India is all set to export an additional 220 MW electricity to Nepal in a bid to lessen the perennial power crisis in the energy-starved Himalayan nation.
Nepal will get 190 MW within three weeks and another 30 MW by another two months.
Nepal currently imports 300-320 MW electricity from India, the Indian embassy said in a tweet.
Both governments are working towards increasing this amount by additional 250 MW in next two months.
The electricity from India will be imported through various cross-border corridors.
Though Nepal has huge potential of generating hydro energy of over 80,000 MW round the year, it could not harness more than 800 MW as against the winter demand of more than 13,00 MW. The poor rate of production is attributed to lack of political consensus, instability and resource crunch.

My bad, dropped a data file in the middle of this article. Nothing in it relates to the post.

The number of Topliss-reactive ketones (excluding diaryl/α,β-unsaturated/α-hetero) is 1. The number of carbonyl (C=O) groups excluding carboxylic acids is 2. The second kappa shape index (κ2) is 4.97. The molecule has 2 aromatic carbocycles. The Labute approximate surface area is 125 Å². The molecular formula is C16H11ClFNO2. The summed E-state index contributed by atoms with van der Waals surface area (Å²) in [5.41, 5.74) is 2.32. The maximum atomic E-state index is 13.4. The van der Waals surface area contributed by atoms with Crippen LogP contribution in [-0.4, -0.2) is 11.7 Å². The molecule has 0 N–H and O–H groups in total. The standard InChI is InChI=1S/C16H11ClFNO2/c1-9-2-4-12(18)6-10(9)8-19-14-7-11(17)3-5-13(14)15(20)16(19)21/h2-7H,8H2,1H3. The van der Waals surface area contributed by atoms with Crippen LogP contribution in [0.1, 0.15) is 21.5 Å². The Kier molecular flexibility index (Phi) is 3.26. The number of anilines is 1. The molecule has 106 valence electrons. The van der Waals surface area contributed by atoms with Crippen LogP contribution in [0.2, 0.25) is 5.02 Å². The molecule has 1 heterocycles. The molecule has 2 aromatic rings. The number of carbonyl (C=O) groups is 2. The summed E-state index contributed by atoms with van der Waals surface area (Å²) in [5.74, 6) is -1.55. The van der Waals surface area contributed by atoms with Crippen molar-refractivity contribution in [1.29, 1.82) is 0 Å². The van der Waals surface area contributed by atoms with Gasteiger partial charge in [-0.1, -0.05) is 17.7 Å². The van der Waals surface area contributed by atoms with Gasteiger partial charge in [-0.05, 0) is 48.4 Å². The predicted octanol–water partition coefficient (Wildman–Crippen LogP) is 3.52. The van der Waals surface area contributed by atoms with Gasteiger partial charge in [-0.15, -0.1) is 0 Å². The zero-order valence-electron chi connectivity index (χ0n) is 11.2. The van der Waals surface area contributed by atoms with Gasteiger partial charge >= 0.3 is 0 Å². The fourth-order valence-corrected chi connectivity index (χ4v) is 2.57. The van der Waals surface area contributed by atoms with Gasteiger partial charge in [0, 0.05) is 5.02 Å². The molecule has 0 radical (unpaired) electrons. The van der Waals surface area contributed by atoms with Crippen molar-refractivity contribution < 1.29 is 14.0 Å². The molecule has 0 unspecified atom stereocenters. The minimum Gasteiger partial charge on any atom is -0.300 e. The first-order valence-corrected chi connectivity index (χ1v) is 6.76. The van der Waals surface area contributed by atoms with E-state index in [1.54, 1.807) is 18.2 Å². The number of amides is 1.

Nepal is going through power cuts of more than 13 hours a day in winter season, but has been managing the power crisis during rainy seasons as its power stations run in full capacity.
After an upgrade of the Muzaffarpur-Dhalkebar cross border transmission line, Nepal and India will be able to export and import more energy.
The completion of this power corridor will allow Nepal to significantly increase its energy imports from India. Nepal is currently importing 80 MW from this station.
During a meeting in November in New Delhi, the Indian side had agreed to add 220 to 250 MW electricity to Nepal, a senior Nepal government official said.
As part of that agreement, India’s Power Trading Corporation had agreed to provide 30 MW electricity round the clock from Tanakpur substation located in far west of Nepal from Uttarakhand.
Several cross-border transmission lines are proposed between Nepal and India, and some are already under construction.